zj N+ (O,V) :
3 m+l 
To see this let the (m+l x n) matrix Y be defined by
Y = (yl'Y2' ... 'n) (4.
and let B be any orthogonal (n x n) matrix with last colur
( 1 1 (4.
Define the (m+l x n) matrix Z = (z, z, ..., z ) by
Z YB (4.
Z = YB (4.:
2.3)
2.4)
mn
2.5)
2.6)
We note that
(4.2.7)
Now W may be written as
W =
and since B is orthogonal
YY =
and upon substituting YY'
(4.2.8) we find
YY'nyy',
(BB'=I) we may write
(YB) (YB)'
ZZ' ,
= ZZ' and z = /n y into
W = Z Z z z
nn
ni
= z.
j=lj
Hence we have the representation
n
wij= z (Yiyi) (Yjz Yj)
ij ^^^ ii i 3x
(4.2.8)
(4.2.9)
(4.2.10)
= ZikZjk : osinm; osjsm (4.2.11)
k=l1
Hence forth we shall use W = ZZ keeping in mind the
representation given in (4.2.11).
Assuming that Y(t) = p(t) + X(t), where X(t) follows the
first order generalized autoregressive process then VEV and
has the properties given in section 2 of Chapter II. Since
it is through W that we obtain estimates, the elements of W
serve as observations and the likelihood of this set of
observations is L = f(W) given in (3.2.25). Taking the
logarithm of (3.2.25) and utilizing the form and properties
of V we obtain
log L = C v(m+l) log o2 log2
fl
+(vm2)ioglwItrV W (4.2.12)
where C is a constant. Recalling that A = V has the
special form given by (2.2.11) we may write
trViW = trAW
m m
1 2 1 2
= ) w + Z w.+ Z (a.w. 2a.w
o2 00 j=l j3=i 3  l
(4.2.13)
Substituting (4.2.13) into (4.2.12) we find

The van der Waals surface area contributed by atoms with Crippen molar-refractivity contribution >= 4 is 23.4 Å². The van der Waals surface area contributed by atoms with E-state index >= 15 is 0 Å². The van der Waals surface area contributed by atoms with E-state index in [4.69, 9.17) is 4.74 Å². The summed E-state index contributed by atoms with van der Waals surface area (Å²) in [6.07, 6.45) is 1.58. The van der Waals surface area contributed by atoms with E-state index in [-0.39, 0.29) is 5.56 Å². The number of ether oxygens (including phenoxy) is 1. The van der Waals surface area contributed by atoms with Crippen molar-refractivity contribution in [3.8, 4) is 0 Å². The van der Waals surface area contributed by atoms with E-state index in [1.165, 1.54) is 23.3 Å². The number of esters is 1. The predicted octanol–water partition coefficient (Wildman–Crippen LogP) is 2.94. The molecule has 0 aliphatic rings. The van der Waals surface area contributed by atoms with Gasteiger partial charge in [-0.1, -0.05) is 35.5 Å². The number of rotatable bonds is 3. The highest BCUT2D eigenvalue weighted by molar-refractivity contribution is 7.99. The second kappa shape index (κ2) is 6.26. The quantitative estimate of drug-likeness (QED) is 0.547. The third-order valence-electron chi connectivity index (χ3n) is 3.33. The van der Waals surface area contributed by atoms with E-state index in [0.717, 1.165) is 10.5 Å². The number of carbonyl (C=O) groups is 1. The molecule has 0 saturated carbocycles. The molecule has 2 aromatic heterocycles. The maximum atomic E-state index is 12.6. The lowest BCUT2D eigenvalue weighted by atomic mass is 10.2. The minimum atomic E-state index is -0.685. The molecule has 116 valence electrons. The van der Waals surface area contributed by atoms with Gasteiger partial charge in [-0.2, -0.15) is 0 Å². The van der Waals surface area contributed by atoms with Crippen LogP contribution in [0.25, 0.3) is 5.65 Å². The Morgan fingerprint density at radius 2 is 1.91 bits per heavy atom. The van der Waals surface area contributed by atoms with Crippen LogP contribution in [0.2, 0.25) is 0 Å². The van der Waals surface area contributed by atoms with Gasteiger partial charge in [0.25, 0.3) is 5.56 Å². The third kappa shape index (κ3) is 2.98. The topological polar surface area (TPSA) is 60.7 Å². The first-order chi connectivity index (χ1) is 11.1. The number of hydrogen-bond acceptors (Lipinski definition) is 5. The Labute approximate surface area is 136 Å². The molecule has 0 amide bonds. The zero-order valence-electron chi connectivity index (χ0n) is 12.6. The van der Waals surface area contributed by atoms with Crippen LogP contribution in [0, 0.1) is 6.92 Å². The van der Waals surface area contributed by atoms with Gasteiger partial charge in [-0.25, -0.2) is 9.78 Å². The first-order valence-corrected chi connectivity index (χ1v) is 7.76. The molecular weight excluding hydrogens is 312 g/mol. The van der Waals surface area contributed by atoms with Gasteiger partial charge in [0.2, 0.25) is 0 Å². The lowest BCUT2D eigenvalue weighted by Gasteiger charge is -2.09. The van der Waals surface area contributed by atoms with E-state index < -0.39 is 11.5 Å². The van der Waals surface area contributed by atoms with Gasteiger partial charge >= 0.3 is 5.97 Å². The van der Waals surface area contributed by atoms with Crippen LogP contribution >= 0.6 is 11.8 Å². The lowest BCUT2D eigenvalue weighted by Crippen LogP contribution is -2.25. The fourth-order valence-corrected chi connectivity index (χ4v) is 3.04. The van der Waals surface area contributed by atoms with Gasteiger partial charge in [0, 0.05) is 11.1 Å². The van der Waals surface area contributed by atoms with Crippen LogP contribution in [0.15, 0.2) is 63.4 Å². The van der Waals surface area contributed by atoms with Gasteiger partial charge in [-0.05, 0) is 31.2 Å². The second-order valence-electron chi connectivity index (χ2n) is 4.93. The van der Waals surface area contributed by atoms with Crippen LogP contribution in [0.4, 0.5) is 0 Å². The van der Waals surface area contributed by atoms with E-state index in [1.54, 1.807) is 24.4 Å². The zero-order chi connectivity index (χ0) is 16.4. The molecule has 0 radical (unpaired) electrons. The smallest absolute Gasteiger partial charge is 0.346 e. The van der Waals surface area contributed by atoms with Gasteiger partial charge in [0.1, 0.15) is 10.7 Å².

log L = C iv(m+l)logo2 log q2 + (vm2)loglWI
1 2 1 m m 2
2 w00+ E w..+ (ew ,12.w. l,)}
20a 0 j=1 i j=l 1,j1 
(4.2.14)
Differentiation of (4.2.14) with respect to aj yields
8 log L 1 r
j 2 j l jw wj l,} : lcj
aj a 2 j jljl ]1,j
differentiation with respect to 2 yields
m
S log L v(m+i) 1 2 1
S20 2o4 j=1
+ j (aw. J 2a.w. ) } (4.2.16)
and finally differentiation with respect to 92 gives
3 log L = 00 (4.2.17)
as2 292 2 2B4
Setting { L log L and log Lequal to
j So2 59
zero and solving we obtain the maximum likelihood estimators:
1
j = .Wl jwj : 1sj (4.2.18)
2 1 2 m 2 1
8 = [v(m+l)l i w0 j + (wjwjl ll'
0 =1
(.4.2.19)
and
2 = ( 2)w00 (4.2.20)
Eliminating 92 from equation (4.2.19) yields
^2 1 2 1
o = (vm) j (w w j,j) (4.2.21)
We now proceed to determine the distribution of the
maximum likelihood estimators. In order to do this we shall
use conditional arguments frequently. We shall write
y z f(.) (4.2.22)
in order to imply that "y conditional on z has the density
...." Using the representation of wi. given in (4.2.11)
one has
38
Z jl,k jk
k=l
aj = : ljsm (4.2.23)
2
7 jl,k
Letting
jj zk_ : osjsm ; lIk:v (4.2.24)
jk v 2
E jk
k=l
we may write
ai = k I jl,kzjk : l:jsm (4.2.25)
Recalling that
k Nm+ (0,V) : lsk:v (4.2.26)
when VeV, we must be able to represent zjk by
Zjk = ajl,k + jk : lsjam; lks: (4.2.27)
where Ejk are independent identically distributed normal
2
random variables with mean zero and variance o
Hence
zjk Zjl,k N(a zj. ,ko2): lsjam; 1sksv (4.2.28)
Using (4.2.28) in (4.2.25),